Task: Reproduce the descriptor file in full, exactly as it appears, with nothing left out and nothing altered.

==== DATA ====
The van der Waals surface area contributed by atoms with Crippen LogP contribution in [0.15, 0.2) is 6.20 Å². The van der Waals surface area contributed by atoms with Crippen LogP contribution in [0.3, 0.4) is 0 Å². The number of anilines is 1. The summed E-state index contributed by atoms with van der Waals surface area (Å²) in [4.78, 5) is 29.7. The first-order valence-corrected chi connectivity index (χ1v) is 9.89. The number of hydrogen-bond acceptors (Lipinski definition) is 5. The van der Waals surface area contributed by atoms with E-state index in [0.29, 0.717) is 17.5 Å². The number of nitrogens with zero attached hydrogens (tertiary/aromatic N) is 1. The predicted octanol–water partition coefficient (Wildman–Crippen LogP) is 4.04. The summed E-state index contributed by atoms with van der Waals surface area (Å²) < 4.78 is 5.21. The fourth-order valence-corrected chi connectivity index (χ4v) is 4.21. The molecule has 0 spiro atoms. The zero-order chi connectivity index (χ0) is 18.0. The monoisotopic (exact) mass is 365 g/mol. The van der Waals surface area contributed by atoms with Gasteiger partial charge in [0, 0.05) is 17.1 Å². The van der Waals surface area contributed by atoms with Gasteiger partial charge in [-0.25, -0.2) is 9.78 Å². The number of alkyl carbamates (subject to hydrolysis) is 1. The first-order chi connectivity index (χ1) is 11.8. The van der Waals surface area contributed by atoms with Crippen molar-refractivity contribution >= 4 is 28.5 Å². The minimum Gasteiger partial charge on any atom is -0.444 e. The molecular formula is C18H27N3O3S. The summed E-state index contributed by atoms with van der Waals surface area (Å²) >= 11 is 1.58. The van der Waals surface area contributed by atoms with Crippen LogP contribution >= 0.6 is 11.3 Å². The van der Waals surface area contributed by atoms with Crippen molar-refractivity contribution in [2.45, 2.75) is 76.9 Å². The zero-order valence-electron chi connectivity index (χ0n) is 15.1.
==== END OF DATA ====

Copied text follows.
The van der Waals surface area contributed by atoms with Crippen LogP contribution in [0.15, 0.2) is 6.20 Å². The van der Waals surface area contributed by atoms with Crippen LogP contribution in [0.3, 0.4) is 0 Å². The number of anilines is 1. The summed E-state index contributed by atoms with van der Waals surface area (Å²) in [4.78, 5) is 29.7. The first-order valence-corrected chi connectivity index (χ1v) is 9.89. The number of hydrogen-bond acceptors (Lipinski definition) is 5. The van der Waals surface area contributed by atoms with E-state index in [0.29, 0.717) is 17.5 Å². The number of nitrogens with zero attached hydrogens (tertiary/aromatic N) is 1. The predicted octanol–water partition coefficient (Wildman–Crippen LogP) is 4.04. The summed E-state index contributed by atoms with van der Waals surface area (Å²) < 4.78 is 5.21. The fourth-order valence-corrected chi connectivity index (χ4v) is 4.21. The molecule has 0 spiro atoms. The zero-order chi connectivity index (χ0) is 18.0. The monoisotopic (exact) mass is 365 g/mol. The van der Waals surface area contributed by atoms with Gasteiger partial charge in [0, 0.05) is 17.1 Å². The van der Waals surface area contributed by atoms with Gasteiger partial charge in [-0.25, -0.2) is 9.78 Å². The number of alkyl carbamates (subject to hydrolysis) is 1. The first-order chi connectivity index (χ1) is 11.8. The van der Waals surface area contributed by atoms with Crippen molar-refractivity contribution >= 4 is 28.5 Å². The minimum Gasteiger partial charge on any atom is -0.444 e. The molecular formula is C18H27N3O3S. The summed E-state index contributed by atoms with van der Waals surface area (Å²) >= 11 is 1.58. The van der Waals surface area contributed by atoms with Crippen LogP contribution >= 0.6 is 11.3 Å². The van der Waals surface area contributed by atoms with Crippen molar-refractivity contribution in [2.45, 2.75) is 76.9 Å². The zero-order valence-electron chi connectivity index (χ0n) is 15.1.